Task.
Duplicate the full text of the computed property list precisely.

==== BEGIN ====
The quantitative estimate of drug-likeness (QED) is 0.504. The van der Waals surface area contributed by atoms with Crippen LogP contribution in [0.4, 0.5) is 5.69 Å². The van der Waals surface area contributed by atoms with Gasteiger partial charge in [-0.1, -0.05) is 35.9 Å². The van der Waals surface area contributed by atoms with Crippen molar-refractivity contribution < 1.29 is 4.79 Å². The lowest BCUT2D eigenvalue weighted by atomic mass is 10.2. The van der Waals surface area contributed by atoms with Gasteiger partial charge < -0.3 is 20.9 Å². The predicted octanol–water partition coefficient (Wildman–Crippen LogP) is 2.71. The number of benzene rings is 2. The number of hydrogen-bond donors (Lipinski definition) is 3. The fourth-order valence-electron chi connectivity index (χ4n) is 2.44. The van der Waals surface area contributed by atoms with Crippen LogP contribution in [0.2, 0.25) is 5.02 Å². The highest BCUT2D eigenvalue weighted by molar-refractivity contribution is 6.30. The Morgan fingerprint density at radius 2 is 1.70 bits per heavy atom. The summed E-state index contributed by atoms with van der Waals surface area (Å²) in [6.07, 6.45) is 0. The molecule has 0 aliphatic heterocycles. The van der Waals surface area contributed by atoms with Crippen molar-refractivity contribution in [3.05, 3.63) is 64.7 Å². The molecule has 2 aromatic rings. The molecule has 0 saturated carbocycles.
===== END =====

The quantitative estimate of drug-likeness (QED) is 0.504. The van der Waals surface area contributed by atoms with Crippen LogP contribution in [0.4, 0.5) is 5.69 Å². The van der Waals surface area contributed by atoms with Gasteiger partial charge in [-0.1, -0.05) is 35.9 Å². The van der Waals surface area contributed by atoms with Crippen molar-refractivity contribution < 1.29 is 4.79 Å². The lowest BCUT2D eigenvalue weighted by atomic mass is 10.2. The van der Waals surface area contributed by atoms with Gasteiger partial charge < -0.3 is 20.9 Å². The predicted octanol–water partition coefficient (Wildman–Crippen LogP) is 2.71. The number of benzene rings is 2. The number of hydrogen-bond donors (Lipinski definition) is 3. The fourth-order valence-electron chi connectivity index (χ4n) is 2.44. The van der Waals surface area contributed by atoms with Crippen LogP contribution in [0.2, 0.25) is 5.02 Å². The highest BCUT2D eigenvalue weighted by molar-refractivity contribution is 6.30. The Morgan fingerprint density at radius 2 is 1.70 bits per heavy atom. The summed E-state index contributed by atoms with van der Waals surface area (Å²) in [6.07, 6.45) is 0. The molecule has 0 aliphatic heterocycles. The van der Waals surface area contributed by atoms with Crippen molar-refractivity contribution in [3.05, 3.63) is 64.7 Å². The molecule has 2 aromatic rings. The molecule has 0 saturated carbocycles.